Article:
Unicompartmental Knee Arthritis: Patellofemoral Arthroplasty

David Backstein M.D., MEd, FRCSC
Toronto, ON

It is now recognized that isolated patellofemoral (PF) arthritis is a clinical entity of significant frequency, which is considerably disabling to those who suffer from it. Davies et al1 found a 9% (19/206 knees) prevalence of isolated PF arthritis in 174 consecutive patients over 40 years old and 13.6% in women over 60 years old. In a radiographic study of 273 symptomatic knees in women, McAlindon2 found an 8% prevalence of isolated PF arthritis. These data clearly indicate that this condition is worthy of some attention.

Indications
When symptomatic PF arthritis becomes recalcitrant to nonoperative management, surgical options other than patellofemoral arthroplasty have traditionally included: 1) arthroscopic debridement, 2) unloading anteromedial transfer of the tibial tubercle, 3) patellectomy and 4) cartilage grafting techniques. Total knee arthroplasty is also a viable option. However; in a young patient with isolated PF arthritis, it may be considered overly aggressive. Furthermore, residual anterior knee pain has been reported in 7-19% of TKAs done for isolated PF arthritis3,4,5.

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Figure 1: Preoperative skyline view of isolate osteoarthritis patellofemoral joint OA.

 

 

 

 

 

 

 

 

 

 

Design Issues

PF arthroplasty has been a controversial treatment alternative. Implantation of early devices such as the Mckeever prosthesis had less than ideal outcomes due to their metal-on-cartilage articulation. Later, inadequate design features of the femoral component including the radius of curvature, inadequate proximal extension of the anterior flange, medial lateral breadth and the degree of constraint lead to catching, snapping, pain and general dissatisfaction. In addition, poor instrumentation made implantation challenging and component position somewhat unpredictable.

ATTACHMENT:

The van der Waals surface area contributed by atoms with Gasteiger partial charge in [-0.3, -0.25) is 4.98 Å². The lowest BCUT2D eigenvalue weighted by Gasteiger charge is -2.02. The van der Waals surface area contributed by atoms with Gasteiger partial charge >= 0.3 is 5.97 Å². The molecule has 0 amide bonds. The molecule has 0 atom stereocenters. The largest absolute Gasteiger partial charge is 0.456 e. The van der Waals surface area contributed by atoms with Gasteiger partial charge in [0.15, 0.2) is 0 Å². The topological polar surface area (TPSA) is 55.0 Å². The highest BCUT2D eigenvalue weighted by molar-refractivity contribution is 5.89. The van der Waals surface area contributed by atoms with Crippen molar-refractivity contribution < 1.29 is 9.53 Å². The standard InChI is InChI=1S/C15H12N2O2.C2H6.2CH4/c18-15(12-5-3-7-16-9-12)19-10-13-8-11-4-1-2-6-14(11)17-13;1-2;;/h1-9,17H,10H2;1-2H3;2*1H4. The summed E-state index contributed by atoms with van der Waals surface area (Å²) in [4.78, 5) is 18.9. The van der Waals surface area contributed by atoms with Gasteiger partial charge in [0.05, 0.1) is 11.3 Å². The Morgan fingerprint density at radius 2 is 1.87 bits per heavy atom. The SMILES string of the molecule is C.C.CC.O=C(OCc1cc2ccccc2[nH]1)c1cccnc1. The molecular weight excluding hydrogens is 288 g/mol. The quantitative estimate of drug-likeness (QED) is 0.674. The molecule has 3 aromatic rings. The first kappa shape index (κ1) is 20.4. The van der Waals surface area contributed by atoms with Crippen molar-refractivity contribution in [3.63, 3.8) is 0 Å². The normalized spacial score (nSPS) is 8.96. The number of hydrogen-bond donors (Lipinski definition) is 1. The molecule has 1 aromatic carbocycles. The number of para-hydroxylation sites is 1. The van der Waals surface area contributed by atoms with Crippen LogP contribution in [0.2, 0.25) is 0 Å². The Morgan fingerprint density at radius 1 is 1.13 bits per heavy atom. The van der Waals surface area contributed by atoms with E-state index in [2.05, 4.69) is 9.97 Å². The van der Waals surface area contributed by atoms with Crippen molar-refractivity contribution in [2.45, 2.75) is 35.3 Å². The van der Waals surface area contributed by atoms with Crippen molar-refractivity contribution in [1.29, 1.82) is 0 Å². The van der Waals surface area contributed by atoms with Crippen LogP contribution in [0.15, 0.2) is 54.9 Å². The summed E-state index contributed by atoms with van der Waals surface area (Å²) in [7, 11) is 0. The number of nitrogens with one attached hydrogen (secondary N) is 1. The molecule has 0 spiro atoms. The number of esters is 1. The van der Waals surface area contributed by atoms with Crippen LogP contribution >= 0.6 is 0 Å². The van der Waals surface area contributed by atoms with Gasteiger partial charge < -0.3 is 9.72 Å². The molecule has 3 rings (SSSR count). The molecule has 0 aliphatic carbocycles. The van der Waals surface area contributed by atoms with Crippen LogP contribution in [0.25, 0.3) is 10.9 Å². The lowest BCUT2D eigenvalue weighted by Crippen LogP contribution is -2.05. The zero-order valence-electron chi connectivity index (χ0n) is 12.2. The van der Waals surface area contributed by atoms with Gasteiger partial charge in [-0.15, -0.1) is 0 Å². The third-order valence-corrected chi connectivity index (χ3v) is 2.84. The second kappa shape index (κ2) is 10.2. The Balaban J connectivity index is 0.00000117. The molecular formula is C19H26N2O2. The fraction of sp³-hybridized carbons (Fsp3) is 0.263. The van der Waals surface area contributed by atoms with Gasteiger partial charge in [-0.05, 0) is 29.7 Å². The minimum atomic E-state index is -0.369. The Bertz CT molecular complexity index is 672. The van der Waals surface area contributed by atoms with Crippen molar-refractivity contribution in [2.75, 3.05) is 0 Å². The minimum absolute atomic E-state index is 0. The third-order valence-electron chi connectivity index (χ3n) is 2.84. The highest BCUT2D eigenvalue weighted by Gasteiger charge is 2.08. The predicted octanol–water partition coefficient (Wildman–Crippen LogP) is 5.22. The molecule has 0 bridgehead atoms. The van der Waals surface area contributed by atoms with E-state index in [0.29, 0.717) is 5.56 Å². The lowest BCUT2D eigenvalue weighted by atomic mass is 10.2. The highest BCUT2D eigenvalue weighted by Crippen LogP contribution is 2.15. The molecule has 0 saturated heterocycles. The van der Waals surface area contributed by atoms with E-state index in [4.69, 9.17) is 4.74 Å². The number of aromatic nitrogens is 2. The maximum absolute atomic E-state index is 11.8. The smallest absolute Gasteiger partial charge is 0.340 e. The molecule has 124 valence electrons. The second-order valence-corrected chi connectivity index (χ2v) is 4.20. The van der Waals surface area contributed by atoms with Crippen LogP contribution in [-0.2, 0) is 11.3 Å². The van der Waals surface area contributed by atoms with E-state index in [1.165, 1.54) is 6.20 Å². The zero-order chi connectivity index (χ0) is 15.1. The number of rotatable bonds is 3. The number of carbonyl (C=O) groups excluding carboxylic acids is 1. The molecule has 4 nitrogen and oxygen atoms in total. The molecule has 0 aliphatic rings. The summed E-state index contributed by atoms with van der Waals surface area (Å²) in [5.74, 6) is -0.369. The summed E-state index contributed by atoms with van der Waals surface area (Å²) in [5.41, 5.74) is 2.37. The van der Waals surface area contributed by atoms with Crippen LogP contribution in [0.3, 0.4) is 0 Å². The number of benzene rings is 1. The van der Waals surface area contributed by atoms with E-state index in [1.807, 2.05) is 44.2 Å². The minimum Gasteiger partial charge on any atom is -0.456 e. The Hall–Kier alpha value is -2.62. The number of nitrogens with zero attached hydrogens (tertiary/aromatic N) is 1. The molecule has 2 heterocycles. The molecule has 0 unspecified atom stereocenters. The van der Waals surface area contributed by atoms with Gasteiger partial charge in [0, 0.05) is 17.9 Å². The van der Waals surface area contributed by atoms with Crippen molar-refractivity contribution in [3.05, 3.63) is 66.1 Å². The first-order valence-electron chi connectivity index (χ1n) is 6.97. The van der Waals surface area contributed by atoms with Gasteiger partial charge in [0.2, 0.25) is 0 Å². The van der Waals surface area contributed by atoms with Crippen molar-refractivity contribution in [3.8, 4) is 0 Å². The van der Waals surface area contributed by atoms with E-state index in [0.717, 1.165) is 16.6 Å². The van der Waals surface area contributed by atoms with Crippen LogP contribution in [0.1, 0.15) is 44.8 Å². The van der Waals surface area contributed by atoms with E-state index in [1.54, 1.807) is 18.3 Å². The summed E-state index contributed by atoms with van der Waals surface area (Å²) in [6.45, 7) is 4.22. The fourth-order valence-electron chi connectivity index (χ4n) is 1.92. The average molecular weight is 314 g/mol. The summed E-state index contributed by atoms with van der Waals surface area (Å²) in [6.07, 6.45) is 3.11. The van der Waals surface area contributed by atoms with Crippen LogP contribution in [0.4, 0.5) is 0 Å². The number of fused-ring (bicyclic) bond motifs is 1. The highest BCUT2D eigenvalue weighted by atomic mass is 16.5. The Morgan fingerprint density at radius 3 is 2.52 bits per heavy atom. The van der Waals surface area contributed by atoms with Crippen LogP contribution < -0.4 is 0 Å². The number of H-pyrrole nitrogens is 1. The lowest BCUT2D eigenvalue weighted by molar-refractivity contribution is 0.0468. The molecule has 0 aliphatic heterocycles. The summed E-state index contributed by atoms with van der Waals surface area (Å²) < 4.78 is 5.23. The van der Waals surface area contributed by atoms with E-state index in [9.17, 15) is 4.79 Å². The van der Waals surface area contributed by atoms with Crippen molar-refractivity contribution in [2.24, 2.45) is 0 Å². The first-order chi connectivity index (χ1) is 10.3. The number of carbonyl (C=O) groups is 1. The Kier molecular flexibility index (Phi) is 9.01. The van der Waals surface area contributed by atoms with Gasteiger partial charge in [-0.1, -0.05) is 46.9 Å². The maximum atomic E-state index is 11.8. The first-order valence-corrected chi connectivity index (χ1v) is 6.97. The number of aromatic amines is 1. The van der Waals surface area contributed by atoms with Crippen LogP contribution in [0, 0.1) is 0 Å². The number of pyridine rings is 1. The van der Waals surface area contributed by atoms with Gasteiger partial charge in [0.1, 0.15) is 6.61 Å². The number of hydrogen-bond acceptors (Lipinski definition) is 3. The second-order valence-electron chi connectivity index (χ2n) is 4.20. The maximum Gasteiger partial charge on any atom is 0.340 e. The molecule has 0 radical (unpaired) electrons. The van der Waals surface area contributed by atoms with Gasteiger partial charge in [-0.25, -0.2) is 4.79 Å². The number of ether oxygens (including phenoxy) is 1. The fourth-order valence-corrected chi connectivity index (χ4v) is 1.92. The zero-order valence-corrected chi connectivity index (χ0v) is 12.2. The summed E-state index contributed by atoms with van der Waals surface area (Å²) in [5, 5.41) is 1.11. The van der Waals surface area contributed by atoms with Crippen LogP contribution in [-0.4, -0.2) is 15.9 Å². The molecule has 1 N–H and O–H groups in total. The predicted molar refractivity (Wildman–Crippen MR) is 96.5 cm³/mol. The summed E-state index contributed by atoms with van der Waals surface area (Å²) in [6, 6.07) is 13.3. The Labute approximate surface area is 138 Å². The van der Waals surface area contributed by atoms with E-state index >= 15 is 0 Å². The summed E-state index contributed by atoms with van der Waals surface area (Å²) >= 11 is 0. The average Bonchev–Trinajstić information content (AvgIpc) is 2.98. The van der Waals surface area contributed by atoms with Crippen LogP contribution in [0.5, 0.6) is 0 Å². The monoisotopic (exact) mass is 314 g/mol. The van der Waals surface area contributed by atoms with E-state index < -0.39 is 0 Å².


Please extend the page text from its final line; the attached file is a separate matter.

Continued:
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Figure 2: Postoperative patellofemoral arthroplasty AP view of the knee.

 

 

 

 

 

 

 

 

 

 

 

 

 

 

 

 

In my opinion, however, newer designs and improved instrumentation now make PF arthroplasty a potential option for patients with isolated PF arthritis and pain of patellofemoral origin, after failure of nonoperative measures. Pain, which is patellofemoral in origin, is generally localized anteriorly in the knee or immediately adjacent to the patella. Symptoms are exacerbated by climbing stairs, squatting, prolonged sitting with the knee flexed or getting up from a chair. Candidates for PF arthroplasty should have tenderness on palpation of the involved facet, signs of patellar apprehension and patellar crepitus. There should be an absence of medial or lateral joint line tenderness that is indicative of medial or lateral tibio-femoral compartment degenerative disease. Contraindications to PF arthroplasty include inflammatory arthritis, chondroalcinoisis and significant patellar maltracking or malalignment. Mild patellar tilt is not considered a contraindication, although it may indicate the need for lateral release at the time of PF arthroplasty. Patients with high Q angles may require anteromedialization of the tibial tubercle prior to PF arthroplasty to insure proper tracking.

Preoperative radiographic evaluation should include standing anteroposterior and midflexion posteroanterior radiographs to assist in ruling out the presence of tibiofemoral arthritis. Lateral X-rays will reveal the presence of patellofemoral osteophytes, patella alta or baja. Skyline views may display the presence of patellar tilt and loss of patellofemoral joint space. However, it is not uncommon for the patellofemoral joint space to appear well preserved, with subchondral sclerosis and facet "flattening" as the only radiographic clues. When in doubt about the diagnosis, I have used MRI to further assess the chondral surface of the patellofemoral as well as tibio-femoral joints. Frequently, these patients have had prior arthroscopic debridement and descriptions or photos of the joint condition are available.